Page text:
Children’s Hospital of New Orleans Builds Resilient Central Utility Plant
TLC Engineering Solutions
The chillers in the new central utility plant (CUP) at Children’s Hospital of New Orleans are located on the third floor.
Opened in April 2022, the Children’s Hospital of New Orleans’ 34-phase campus renovation and expansion increased the hospital’s footprint by 235,000 square feet. The project included a renovated and expanded emergency department (ED), new behavioral health ED, expanded cardiac intensive care unit (C-ICU), and 600-car parking structure.
As part of the campus transformation in New Orleans, the project team also focused on providing a modern central utility plant (CUP). Among the goals were to better support the expanded and modernized facility as well as staff members.
Prior to the project, the existing four-story CUP didn’t have an elevator for staff to access the different floors and the equipment was mixed throughout, says Vince M. Rea, operations manager at TLC Engineering Solutions (New Orleans). The firm provided the mechanical, electrical, plumbing, fire protection, and technology services on the project.
Furthermore, Rea says owner Louisiana Children’s Medical Center Health was interested in a design that supported redundancy and resiliency. These goals were driven by the hospital’s location near a bank of the Mississippi River, which experiences flooding, as well as its home in North Louisiana, which is prone to hurricanes.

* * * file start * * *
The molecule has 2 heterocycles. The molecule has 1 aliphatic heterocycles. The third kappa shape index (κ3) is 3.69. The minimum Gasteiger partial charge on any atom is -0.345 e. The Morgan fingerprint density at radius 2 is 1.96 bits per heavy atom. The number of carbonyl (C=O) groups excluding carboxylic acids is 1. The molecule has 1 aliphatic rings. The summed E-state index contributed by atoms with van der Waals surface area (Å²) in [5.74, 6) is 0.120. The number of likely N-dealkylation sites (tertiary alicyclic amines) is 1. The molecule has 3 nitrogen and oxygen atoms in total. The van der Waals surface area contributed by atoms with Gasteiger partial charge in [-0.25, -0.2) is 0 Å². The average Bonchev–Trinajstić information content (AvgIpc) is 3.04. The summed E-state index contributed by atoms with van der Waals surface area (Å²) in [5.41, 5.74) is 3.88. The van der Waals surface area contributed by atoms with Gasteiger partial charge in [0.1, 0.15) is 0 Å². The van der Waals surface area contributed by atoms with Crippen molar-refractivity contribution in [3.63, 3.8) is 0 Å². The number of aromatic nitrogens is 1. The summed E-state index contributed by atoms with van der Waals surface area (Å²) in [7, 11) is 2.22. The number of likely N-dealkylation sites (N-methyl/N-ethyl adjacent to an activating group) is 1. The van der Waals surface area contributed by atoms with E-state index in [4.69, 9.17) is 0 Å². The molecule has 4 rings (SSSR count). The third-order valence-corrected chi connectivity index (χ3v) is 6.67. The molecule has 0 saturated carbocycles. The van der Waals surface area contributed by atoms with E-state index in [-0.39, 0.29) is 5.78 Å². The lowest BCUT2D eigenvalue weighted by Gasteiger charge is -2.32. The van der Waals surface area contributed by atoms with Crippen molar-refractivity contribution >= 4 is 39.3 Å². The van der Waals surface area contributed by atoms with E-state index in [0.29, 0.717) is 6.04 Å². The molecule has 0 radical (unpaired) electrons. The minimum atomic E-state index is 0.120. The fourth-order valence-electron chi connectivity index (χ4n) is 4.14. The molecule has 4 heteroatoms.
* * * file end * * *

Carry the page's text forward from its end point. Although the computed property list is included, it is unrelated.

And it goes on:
To address these concerns, the project team decided to design the new CUP with equipment grouped together logically on the four floors. They also installed an elevator to provide staff with easier access to the different floors. “It’s a small thing, but it really made a difference to the workers,” he says.
The generators are located on the highest floors to keep them out of areas that could potentially flood; the third floor houses chiller equipment; and boilers and water equipment are on the second level. The first floor is designed as a contamination area for a mass event. The space can be cleaned and washed out without impacting CUP equipment or hospital operations, Rea says.
Anne DiNardo is executive editor at Healthcare Design magazine. She can be reached at firstname.lastname@example.org.